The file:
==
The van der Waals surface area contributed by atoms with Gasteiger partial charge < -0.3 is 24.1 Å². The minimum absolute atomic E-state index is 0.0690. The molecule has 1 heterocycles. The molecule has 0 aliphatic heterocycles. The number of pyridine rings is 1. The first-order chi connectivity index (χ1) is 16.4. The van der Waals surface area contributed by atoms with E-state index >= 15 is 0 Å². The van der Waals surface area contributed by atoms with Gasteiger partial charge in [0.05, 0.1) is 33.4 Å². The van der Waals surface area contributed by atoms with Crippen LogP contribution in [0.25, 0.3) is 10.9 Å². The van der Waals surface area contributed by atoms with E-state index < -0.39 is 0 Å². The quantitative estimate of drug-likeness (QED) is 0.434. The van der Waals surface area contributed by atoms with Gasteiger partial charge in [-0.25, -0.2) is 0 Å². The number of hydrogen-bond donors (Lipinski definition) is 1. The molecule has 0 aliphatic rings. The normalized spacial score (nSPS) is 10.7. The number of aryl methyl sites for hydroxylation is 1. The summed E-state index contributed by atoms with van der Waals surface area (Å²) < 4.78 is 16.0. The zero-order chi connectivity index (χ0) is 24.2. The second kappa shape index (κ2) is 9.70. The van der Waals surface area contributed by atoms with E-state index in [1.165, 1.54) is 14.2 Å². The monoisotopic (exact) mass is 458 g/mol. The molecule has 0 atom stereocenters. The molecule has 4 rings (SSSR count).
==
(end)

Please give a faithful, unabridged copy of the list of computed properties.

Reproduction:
The van der Waals surface area contributed by atoms with Gasteiger partial charge < -0.3 is 24.1 Å². The minimum absolute atomic E-state index is 0.0690. The molecule has 1 heterocycles. The molecule has 0 aliphatic heterocycles. The number of pyridine rings is 1. The first-order chi connectivity index (χ1) is 16.4. The van der Waals surface area contributed by atoms with E-state index >= 15 is 0 Å². The van der Waals surface area contributed by atoms with Gasteiger partial charge in [0.05, 0.1) is 33.4 Å². The van der Waals surface area contributed by atoms with Crippen LogP contribution in [0.25, 0.3) is 10.9 Å². The van der Waals surface area contributed by atoms with E-state index < -0.39 is 0 Å². The quantitative estimate of drug-likeness (QED) is 0.434. The van der Waals surface area contributed by atoms with Gasteiger partial charge in [-0.25, -0.2) is 0 Å². The number of hydrogen-bond donors (Lipinski definition) is 1. The molecule has 0 aliphatic rings. The normalized spacial score (nSPS) is 10.7. The number of aryl methyl sites for hydroxylation is 1. The summed E-state index contributed by atoms with van der Waals surface area (Å²) < 4.78 is 16.0. The zero-order chi connectivity index (χ0) is 24.2. The second kappa shape index (κ2) is 9.70. The van der Waals surface area contributed by atoms with E-state index in [1.165, 1.54) is 14.2 Å². The monoisotopic (exact) mass is 458 g/mol. The molecule has 0 atom stereocenters. The molecule has 4 rings (SSSR count).